Crocs

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  Bree: Our nighttime walk was in fact fairly benign, although the prospect of walking around any forest with such a diverse and unknown lineup of animals in the dark was enough to make me uncomfortable. As we perused the beach in the dark, our headlamps glowing red, my eyes darted back and forth, worried we were about to encounter a jaguar, raccoon, snake, or poisonous frog.

Our arrival to the pitch black lagoon was possibly the most terrifying, but not because we had any idea about what might live there. We shined our lights into the murky water, prompting whole schools of fish to leap out of the water all at once, making a terrific splash and heightening my paranoia about something creeping up on us.

Ben however, was fascinated, and we easily spent fifteen minutes on the banks of the dark swamp checking the place out. Then, once we’d had enough, we flopped down on the beach to soak up the spectacular night sky over the powdery sand until we were brave enough to face the prospect of our sweltering car-turned-tent for the rest of the night.

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It wasn’t really until morning, after we’d sauntered back out to the beach just after dawn, that Ben noticed a strangely placed sign, warning visitors that crocodiles live in that lagoon. I slowly translated the words one at a time, and then again, trying to assure myself that my poor Spanish skills had gone awry, but then I noticed the English translation. The crocodiles were for real.

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Crocodiles are not as harmless as the caiman we’d seen days earlier and are much, much bigger. The warnings throughout the country noting the dangers of hanging around bodies of water containing the creatures are numerous. We hadn’t seen the sign in the dark, so we’d been out there ignorantly meandering around without any idea what might be lurking nearby.

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Ben: Upon seeing the warning my natural inclination was to head right back over to the lagoon in order to see what we might have missed during the previous night’s walk. The distance to the lagoon seemed much shorter in the bright daylight and in spite of the fact that it was only 6:45 the sun’s intensity had already begun to feel somewhat burdensome.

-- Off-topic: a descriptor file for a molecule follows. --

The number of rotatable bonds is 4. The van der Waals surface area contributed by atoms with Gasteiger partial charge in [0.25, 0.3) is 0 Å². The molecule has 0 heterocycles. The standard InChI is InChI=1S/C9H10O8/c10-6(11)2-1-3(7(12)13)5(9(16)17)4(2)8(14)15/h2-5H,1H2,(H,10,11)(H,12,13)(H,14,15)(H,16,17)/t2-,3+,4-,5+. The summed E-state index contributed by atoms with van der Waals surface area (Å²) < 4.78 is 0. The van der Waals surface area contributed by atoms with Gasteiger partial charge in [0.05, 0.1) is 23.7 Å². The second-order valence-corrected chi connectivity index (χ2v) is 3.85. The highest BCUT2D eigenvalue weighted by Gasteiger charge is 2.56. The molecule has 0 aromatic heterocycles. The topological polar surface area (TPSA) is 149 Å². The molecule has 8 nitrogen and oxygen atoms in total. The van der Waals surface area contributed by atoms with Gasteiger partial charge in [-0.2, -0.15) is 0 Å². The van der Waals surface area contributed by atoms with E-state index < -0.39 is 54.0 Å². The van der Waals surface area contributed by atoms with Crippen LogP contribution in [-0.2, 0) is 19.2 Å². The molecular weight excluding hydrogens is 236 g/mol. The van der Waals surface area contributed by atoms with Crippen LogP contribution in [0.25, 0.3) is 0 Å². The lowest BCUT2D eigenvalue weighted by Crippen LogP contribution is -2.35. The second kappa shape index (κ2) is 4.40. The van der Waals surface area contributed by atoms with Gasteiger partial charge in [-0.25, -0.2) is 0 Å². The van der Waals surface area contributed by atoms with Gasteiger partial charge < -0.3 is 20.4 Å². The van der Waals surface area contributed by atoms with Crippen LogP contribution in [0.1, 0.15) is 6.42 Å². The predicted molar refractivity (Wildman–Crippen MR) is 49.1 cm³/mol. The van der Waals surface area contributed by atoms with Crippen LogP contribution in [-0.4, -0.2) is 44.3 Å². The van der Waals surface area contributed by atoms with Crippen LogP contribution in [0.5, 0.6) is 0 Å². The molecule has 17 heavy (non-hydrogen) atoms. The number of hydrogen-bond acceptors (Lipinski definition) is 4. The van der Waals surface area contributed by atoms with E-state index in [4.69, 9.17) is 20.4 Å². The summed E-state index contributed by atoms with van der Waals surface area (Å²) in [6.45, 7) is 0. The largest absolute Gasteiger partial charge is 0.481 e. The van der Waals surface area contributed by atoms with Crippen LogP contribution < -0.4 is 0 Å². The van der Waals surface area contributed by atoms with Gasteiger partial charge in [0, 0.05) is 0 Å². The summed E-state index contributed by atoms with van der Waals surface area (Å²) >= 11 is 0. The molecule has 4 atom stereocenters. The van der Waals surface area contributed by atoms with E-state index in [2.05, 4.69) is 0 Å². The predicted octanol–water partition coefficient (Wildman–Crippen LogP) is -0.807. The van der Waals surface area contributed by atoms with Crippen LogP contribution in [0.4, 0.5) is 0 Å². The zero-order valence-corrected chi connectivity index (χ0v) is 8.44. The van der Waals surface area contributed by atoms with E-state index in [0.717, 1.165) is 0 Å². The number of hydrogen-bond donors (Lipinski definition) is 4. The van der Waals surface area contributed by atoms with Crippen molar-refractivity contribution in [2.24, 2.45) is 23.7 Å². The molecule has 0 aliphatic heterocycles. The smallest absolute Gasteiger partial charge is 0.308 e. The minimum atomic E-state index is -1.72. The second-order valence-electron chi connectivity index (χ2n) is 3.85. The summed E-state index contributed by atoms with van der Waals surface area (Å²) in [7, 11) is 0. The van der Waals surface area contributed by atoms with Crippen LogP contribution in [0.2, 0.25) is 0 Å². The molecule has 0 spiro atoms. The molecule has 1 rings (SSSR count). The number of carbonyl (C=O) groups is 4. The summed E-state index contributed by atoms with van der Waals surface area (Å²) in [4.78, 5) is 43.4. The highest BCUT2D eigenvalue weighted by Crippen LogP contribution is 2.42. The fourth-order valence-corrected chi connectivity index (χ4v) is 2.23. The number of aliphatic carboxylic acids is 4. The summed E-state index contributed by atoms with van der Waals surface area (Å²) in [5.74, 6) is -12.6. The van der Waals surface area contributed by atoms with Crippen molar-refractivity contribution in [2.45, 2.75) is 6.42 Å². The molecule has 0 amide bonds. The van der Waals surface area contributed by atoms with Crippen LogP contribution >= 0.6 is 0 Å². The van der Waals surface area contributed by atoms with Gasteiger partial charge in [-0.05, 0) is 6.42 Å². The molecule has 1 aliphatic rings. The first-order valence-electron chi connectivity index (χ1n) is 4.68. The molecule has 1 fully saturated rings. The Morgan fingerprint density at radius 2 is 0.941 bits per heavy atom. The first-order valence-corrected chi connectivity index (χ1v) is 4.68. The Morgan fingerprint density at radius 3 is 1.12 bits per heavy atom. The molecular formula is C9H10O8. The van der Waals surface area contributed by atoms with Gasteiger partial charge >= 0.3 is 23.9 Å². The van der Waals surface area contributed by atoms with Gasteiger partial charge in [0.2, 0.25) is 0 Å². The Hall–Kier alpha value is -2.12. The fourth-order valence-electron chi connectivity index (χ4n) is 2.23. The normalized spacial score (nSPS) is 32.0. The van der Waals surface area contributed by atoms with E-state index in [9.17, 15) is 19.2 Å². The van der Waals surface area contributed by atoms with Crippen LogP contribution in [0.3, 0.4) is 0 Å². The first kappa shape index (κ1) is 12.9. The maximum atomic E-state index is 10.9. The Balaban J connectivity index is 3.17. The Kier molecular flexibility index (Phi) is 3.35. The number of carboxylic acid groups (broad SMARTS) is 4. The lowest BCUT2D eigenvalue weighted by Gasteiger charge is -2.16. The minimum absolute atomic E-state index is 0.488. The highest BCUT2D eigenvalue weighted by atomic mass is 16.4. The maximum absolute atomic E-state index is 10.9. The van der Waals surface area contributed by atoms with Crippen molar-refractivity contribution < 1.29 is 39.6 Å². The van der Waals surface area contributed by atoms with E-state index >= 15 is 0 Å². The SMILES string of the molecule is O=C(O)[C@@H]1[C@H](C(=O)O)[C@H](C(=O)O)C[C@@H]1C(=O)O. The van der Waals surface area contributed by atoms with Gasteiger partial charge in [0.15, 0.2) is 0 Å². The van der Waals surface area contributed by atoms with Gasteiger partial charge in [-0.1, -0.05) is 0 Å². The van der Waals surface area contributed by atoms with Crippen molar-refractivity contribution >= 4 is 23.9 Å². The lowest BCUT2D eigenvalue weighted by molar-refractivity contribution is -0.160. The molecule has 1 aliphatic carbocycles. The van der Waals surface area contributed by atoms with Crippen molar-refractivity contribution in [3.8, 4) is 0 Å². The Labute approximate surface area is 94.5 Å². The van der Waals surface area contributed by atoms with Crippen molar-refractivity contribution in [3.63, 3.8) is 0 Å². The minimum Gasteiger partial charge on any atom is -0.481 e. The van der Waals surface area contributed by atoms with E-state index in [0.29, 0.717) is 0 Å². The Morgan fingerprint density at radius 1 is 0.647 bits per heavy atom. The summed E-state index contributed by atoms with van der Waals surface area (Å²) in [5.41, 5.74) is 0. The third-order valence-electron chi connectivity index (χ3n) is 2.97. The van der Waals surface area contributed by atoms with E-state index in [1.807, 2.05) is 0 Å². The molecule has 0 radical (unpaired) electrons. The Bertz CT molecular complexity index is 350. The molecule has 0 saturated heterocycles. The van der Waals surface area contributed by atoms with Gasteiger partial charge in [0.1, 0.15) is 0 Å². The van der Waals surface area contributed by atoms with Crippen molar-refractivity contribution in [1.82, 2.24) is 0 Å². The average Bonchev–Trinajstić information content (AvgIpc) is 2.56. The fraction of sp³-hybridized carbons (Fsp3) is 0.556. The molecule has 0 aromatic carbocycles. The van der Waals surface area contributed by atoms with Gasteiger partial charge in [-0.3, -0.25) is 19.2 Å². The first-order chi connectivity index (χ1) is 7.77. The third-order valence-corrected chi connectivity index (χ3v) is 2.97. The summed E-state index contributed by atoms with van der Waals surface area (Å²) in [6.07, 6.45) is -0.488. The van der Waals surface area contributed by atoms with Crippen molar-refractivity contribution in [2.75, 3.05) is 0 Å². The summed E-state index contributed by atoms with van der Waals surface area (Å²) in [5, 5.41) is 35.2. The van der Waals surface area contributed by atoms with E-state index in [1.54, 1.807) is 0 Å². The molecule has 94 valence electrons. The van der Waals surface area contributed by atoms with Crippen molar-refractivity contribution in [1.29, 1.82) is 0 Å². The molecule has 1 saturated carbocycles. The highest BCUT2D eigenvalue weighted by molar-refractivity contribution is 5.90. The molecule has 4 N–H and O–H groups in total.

We approached the lagoon cautiously, and as we rounded the thick forest hiding a small corner of the water we heard a crash as we saw an enormous crocodile run from the shore and into the still, shallow water. The crocodile was enormous. We estimate that it was between 10 and 12 feet long, and much wider than the caiman, who all seemed comparatively puny. 

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I watched in awe at the edge of the water as he slithered silently away from us. Bree more sensibly kept her distance from our potentially vulnerable place on the shore. With the crocodile out of sight, the lagoon was once again silent and still, and so, a little startled, we headed back to the shore.

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The beach was beautiful in the morning light and was pretty much deserted. We meandered a while, checking out the animal tracks across the deep sand. Bree claims it one of the absolute highlights of the trip.

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The sun was getting hot and we wanted to do some hiking before it got much worse, so we packed up our gear and started up the dusty non-road. It was every bit as ridiculous as we had remembered and it took us nearly an hour to reach the paved road leading to the museum. Along the way we passed a dozen or so teenagers hiking back to their vehicle 6 miles up the road. They were from Wisconsin and were apparently on a field trip. We were impressed that these kids would hike such a long distance, camp, and then hike back. Not a single one would accept our offers to give them a ride.

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At the museum we took a quick walk around a short loop in a dry forest (not my favorite), but it was a nice walk. There were no creatures to be seen, within fifteen minutes we had completed the trail and were ready to move on. 

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Then we meandered to the nearby museum grounds, which were crawling with iguanas. Two of them weren’t too happy to see each other and got into a pretty serious brawl. With jaws clamped on each other they wrestled and flipped each other for quite some time until they finally called it quits and made off in opposite directions.

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Peanut butter and jelly was getting a little old but that was all the food we had left, so we decided to head back to Liberia where we could get lunch and head toward the beach for the remainder of our trip. We found some awesome food at the local supermarket and devoured a heaping plate of chicken and rice, beans, chips, and an amaretto drink. In my opinion it was one of our better meals in Costa Rica.

We topped the meal off with a sundae from McDonalds and attempted to get connected to find a place to stay but their internet was down so it was paper maps and winging it once again!

 

 

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